Category: Staff Feature

Celebrating those who support our clients.

Alexandra Southerland is a supervising attorney serving Wake and Johnston Counties.

She helps our clients with domestic violence or housing issues, and assists others with getting connected to public benefits. She also does some estate planning for the elderly.

In honor of Legal Aid of North Carolina’s 20th anniversary, we interviewed our hardworking staff to learn what drives their passion for our clients.


What made you want to be a lawyer?
Growing up in Hope Mills, near Fayetteville, I was about six years old when I started watching Matlock. I loved that Andy Griffith was from North Carolina, playing the role of a lawyer that did his own investigating and provided compelling, honest advocacy for his clients. Of course, he’d always win!

Why did you start working at Legal Aid NC?
I always wanted to do something to fight systemic bias, so I thought about joining the public defender’s office. When I got out of law school, someone told me about Legal Aid of North Carolina. I applied and worked at the helpline for five months when someone said, “Let’s get you to an office and into a courtroom.” Four years later I am still here.

What do you love about working at Legal Aid NC?
There’s always a personal reward when I can serve people with my knowledge, dedication and passion. That service keeps me grounded and connected to others.

What frustrates you?
I get frustrated by the bigger systemic issues that are out of our control. We help people on an individual basis, but so much of their struggle is connected to larger issues that impact many people in every state. It can feel like the cards are stacked against you, but you still have to put your best foot forward for the client.

What does, “Removing barriers. Upholding opportunity.” mean to you?

It’s motivation. We’re dealing with clients who come to us in crisis. As soon as they have been through a crisis, there’s another one. We don’t do this for money. We do it to be the voice of the underprivileged person. We’re lawyers, but also have to be counselors and cheerleaders.

Tell me about a special client you helped.
I helped a disabled man who had been receiving disability but lost his benefit because the Social Security Administration said he was overpaid. At first, I wasn’t sure his case had merit, but I hung in there and trusted him because this is what we’re here for.

I pulled receipts and bank accounts, and made charts to form the chronological story. I had to call in help from my colleagues. There were times he wanted to quit, but I encouraged him and he stuck with it. Two years later he was finally awarded all the back pay he was owed. He also got his benefits reinstated.

What we do is important. We give our clients hope when all seems hopeless.


Support Alexandra and the Legal Aid of North Carolina team!

Though our organization’s impact is great, the demand for our services surpasses its capacity to help. In honor of the organization’s two decades of service, consider donating, volunteering or getting involved with Legal Aid of North Carolina.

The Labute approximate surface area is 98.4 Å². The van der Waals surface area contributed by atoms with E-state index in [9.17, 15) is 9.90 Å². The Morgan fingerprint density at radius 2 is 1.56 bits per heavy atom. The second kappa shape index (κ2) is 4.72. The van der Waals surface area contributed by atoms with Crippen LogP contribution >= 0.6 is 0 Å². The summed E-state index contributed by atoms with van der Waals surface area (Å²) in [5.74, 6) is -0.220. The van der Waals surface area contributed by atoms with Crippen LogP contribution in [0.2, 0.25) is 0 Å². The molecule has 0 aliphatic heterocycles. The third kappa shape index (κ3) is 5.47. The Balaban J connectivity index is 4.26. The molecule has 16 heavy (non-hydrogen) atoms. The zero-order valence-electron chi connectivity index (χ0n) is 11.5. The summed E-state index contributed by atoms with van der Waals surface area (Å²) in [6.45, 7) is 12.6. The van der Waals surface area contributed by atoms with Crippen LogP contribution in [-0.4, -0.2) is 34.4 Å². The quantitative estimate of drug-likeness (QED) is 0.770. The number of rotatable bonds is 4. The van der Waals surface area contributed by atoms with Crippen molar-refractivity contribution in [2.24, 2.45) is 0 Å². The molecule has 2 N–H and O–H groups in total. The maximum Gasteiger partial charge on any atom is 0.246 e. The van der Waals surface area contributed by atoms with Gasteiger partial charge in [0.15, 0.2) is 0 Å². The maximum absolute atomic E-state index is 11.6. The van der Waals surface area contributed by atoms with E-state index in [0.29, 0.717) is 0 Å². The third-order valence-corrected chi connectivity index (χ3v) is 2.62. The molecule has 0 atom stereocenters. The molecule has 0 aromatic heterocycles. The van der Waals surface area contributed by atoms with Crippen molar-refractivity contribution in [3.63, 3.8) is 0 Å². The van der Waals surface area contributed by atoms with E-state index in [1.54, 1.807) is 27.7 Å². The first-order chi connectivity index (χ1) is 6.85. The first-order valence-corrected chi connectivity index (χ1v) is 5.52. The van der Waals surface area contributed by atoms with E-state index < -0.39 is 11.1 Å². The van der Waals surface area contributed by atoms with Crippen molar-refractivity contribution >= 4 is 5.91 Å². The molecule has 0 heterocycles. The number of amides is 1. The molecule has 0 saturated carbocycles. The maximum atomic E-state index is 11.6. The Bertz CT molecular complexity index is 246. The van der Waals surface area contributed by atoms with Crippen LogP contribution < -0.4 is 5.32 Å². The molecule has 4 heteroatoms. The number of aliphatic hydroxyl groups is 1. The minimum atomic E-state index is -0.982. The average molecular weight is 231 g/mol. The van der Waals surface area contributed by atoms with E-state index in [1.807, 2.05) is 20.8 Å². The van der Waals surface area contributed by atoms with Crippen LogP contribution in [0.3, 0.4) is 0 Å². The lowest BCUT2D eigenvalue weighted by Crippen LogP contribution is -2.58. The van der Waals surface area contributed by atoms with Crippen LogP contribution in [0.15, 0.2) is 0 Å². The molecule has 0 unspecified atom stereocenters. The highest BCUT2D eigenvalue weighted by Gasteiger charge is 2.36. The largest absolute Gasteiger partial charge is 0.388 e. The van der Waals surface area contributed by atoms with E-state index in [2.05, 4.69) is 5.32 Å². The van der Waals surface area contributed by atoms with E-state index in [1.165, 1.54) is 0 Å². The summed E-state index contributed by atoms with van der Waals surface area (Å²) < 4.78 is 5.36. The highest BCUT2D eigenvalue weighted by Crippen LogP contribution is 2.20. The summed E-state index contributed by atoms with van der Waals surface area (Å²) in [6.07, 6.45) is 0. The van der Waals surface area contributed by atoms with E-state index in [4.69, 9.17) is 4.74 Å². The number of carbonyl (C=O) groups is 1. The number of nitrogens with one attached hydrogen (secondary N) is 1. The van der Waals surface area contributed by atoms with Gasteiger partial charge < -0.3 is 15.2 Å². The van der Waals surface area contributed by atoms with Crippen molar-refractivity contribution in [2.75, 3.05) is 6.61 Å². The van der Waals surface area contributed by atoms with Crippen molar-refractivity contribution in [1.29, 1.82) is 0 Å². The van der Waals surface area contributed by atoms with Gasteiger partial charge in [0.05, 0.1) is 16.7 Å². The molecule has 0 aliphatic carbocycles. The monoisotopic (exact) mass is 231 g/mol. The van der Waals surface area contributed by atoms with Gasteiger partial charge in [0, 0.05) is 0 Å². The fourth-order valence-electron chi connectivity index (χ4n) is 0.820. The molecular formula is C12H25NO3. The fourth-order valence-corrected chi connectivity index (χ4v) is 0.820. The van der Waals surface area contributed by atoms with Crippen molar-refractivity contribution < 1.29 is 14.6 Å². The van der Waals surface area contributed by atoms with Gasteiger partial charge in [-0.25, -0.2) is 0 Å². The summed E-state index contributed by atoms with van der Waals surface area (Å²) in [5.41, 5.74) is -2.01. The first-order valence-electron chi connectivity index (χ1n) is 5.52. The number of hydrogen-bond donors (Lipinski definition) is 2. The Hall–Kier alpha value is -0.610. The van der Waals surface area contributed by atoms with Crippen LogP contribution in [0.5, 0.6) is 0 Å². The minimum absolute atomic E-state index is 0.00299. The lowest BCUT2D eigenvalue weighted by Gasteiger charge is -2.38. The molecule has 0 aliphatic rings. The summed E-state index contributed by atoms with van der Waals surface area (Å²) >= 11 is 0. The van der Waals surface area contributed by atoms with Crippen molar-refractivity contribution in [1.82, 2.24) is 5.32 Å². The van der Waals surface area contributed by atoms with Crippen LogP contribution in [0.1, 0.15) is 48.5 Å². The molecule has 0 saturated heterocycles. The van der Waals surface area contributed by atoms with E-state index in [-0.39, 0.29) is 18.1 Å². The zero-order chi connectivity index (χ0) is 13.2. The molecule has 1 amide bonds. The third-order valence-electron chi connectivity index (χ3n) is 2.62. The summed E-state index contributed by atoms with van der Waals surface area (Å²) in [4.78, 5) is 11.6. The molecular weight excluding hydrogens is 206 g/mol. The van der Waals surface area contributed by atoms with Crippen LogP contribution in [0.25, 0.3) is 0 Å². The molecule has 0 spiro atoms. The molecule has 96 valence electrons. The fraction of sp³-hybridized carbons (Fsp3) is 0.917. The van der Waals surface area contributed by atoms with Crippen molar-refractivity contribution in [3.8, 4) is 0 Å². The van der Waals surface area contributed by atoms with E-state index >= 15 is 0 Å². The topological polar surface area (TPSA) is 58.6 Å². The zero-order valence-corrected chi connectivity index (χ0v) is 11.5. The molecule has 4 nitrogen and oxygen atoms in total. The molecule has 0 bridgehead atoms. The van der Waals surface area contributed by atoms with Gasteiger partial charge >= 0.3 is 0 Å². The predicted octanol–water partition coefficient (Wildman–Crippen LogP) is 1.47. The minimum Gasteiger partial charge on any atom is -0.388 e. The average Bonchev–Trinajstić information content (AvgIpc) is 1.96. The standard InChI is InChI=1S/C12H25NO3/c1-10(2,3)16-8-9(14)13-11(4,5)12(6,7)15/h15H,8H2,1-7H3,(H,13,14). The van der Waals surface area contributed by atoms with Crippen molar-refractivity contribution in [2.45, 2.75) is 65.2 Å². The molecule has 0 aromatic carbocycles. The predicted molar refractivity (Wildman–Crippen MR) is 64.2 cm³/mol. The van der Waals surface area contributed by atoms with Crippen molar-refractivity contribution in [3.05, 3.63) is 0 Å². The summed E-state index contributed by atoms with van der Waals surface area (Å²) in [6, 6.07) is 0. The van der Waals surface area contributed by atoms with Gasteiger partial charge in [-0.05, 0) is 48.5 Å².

Category: Staff Feature

Celebrating those who support our clients.

Jack Lloyd works with Legal Aid’s economic justice initiative/mortgage foreclosure prevention project.

His team is focused on preventing homelessness and foreclosure, in addition to helping clients with other consumer issues.

In honor of Legal Aid of North Carolina’s 20th anniversary, we interviewed our hardworking staff to learn what drives their passion for our clients.


What made you want to be a lawyer?
I love the law, and I knew in seventh grade that I wanted to be a lawyer. I read “To Kill a Mockingbird” and “Inherit the Wind,” and had great teachers that fostered my interest in debate.

Why did you start working at Legal Aid NC?

Today, law students learn about poverty and indigent law, but when I was in law school they didn’t. I started my career working in corporate defense. 

In a volunteer capacity, my wife and I started working with the homeless through Wake Interfaith Hospitality Network, and we ran the program for our faith community for six years. It changed my perspective and opened my eyes to a world I didn’t fully understand. I made the decision to leave corporate law for Legal Aid of North Carolina, and my wife was fully supportive.

What do you love about working at Legal Aid NC?

It’s a privilege to work with our clients. These people are facing traumatic circumstances in their lives, yet their strength of will and ability to endure is amazing.

Watching these folks stand up to out-of-town scammers and not back down is completely inspiring. What we do is important for them. In my previous job, a win was equivalent to a rounding error on their budget sheet, but for my clients at Legal Aid of North Carolina, the chance to be heard at trial means all the world.

What frustrates you?
The expense of the legal system. Justice is not cheap. To anyone considering a donation to Legal Aid, I can tell you that your donation directly funds work that dramatically improves the lives of our clients. These are folks who would otherwise have limited-to-zero ability to have their legal rights upheld. Grantors and donors are literally the linchpin to our being able to fight for thousands of North Carolinians each year.